BEIRUT

Lebanon News

Syrian refugees inch closer to 1 million mark

File - Syrian refugee children play near a refugee camp made of abandoned buildings and tents in the village of Alman in the Chouf, Thursday, June 20, 2013. (The Daily Star/Mohammed Zaatari)

BEIRUT: Almost 13,000 Syrians approached the U.N. High Commissioner for Refugees this week, bringing the number of refugees registered or awaiting registration to 890,000, according to the latest figures.

The agency noted that the average waiting time for refugees had decreased to 25 days, the lowest since January of last year.

The majority of new arrivals continue to flock to the Bekaa Valley and North Lebanon, which now have a total registered refugee population of 282,853 and 247,425 respectively.

Shelter support, one of the key challenges in humanitarian relief efforts, was offered to over 10,800 refugees, including cash for rent, cash to host families, rehabilitation of collective shelters and the distribution of sealing-off kits for shelters that are exposed to the outdoors.

Between Jan. 9 and 22, about 2,300 Lebanese host families spread out across 16 municipalities in Wadi Khaled and Akroum each received $600 from the Swiss Agency for Development and Cooperation. These areas, among the most impoverished in the country, were also among the first to take in refugees when the Syrian uprising began in March 2011 and have been heavily burdened as a result.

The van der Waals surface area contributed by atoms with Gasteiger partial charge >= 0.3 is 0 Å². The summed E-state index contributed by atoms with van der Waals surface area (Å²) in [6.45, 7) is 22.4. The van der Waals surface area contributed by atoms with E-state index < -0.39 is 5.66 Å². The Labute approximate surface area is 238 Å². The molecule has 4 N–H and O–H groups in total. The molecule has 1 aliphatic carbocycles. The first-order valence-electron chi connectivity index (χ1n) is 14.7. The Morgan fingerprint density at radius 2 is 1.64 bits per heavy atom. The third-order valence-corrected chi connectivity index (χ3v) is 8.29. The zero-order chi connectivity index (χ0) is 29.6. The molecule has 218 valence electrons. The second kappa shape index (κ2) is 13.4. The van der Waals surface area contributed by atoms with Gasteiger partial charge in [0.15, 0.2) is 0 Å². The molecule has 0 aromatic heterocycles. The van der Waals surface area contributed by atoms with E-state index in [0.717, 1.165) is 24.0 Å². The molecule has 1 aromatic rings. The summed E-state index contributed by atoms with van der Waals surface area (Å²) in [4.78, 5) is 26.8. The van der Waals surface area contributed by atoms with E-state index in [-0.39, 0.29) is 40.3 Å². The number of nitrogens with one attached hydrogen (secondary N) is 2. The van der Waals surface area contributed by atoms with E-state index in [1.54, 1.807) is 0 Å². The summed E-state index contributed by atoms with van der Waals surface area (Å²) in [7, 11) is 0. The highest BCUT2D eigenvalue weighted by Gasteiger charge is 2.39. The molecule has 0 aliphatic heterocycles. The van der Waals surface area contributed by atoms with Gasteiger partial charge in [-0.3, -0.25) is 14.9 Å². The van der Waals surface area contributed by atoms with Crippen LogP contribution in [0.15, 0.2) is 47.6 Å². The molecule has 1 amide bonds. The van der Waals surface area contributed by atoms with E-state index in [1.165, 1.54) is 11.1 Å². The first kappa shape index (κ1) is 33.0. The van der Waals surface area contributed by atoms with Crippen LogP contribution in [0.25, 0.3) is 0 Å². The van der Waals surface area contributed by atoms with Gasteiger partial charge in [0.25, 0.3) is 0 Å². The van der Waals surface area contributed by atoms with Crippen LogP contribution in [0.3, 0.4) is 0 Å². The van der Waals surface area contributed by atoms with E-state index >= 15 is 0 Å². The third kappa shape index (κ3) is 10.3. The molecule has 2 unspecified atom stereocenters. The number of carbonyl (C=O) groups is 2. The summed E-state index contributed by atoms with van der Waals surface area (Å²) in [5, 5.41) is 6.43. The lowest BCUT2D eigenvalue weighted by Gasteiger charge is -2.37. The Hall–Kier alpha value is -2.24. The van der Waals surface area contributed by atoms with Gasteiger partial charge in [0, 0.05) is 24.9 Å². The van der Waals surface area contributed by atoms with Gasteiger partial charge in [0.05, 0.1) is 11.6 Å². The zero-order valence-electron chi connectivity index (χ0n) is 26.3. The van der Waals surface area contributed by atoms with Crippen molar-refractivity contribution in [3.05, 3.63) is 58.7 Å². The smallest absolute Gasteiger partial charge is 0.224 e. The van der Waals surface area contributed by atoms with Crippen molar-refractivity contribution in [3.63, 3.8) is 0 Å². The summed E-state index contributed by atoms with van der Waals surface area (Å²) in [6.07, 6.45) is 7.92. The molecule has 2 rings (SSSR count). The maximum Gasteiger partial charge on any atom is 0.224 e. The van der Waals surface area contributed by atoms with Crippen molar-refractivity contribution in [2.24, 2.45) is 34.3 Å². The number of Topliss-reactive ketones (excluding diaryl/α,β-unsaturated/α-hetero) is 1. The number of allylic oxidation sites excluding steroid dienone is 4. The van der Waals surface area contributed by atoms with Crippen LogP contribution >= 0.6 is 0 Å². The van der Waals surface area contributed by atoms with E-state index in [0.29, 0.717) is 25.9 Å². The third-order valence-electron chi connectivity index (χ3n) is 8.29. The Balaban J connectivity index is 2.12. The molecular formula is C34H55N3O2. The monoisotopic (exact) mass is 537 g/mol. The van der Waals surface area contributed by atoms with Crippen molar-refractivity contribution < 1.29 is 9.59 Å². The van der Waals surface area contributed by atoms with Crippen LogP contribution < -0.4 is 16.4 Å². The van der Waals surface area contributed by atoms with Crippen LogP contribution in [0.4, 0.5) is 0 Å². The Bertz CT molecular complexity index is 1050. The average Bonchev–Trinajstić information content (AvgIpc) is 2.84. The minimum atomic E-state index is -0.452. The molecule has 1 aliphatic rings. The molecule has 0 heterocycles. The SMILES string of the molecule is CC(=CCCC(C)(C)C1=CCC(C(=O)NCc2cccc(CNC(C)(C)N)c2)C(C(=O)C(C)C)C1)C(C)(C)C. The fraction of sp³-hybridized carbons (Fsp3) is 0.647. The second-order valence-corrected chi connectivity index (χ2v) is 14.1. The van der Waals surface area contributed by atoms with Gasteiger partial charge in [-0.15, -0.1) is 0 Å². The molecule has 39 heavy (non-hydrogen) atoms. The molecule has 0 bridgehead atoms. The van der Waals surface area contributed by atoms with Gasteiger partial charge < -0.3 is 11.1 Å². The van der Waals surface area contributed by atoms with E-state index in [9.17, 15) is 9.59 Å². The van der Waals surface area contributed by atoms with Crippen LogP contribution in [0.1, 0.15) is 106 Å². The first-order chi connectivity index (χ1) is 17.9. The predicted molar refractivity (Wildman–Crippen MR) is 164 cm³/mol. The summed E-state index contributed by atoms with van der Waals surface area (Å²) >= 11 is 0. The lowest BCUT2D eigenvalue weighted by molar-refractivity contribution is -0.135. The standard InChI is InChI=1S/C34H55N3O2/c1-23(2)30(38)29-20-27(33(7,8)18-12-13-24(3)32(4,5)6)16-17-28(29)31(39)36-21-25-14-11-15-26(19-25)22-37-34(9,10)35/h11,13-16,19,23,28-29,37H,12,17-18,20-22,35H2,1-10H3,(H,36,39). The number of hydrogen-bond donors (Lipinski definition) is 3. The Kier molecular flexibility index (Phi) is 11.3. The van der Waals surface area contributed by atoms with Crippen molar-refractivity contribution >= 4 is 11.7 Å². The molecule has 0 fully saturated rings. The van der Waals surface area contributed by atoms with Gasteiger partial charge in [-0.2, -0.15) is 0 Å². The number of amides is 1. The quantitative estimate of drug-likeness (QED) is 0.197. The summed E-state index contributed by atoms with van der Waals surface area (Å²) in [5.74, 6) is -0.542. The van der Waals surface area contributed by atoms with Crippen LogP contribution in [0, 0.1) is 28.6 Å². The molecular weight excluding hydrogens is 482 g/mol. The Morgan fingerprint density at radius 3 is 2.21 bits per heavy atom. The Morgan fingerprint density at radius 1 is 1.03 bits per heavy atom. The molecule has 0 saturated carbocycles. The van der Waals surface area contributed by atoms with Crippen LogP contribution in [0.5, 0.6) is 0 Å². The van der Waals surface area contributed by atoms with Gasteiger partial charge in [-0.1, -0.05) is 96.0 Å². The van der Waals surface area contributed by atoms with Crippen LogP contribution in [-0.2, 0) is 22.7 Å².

Also, 41 new informal tent settlements were identified in the Bekaa Valley by Medair, bringing the total number of informal settlements in Lebanon to over 450. Specialized teams are following up to profile the new residents.

About 165 refugees received legal counseling from the International Relief and Development this week, including legal advice about passport renewal, birth and marriage registration, gender-based violence, illegal entry, assault charges and labor laws.

Over 508,000 refugees had their food e-cards reloaded by the World Food Program this month and about 11,700 newly arrived refugees were given food parcels.

About 16,148 Syrian students were enrolled in 48 second-shift schools, with three second-shift schools in the Bekaa Valley, Qobeiyat and Mount Lebanon yet to reach their enrolment threshold.

 
A version of this article appeared in the print edition of The Daily Star on January 25, 2014, on page 3.

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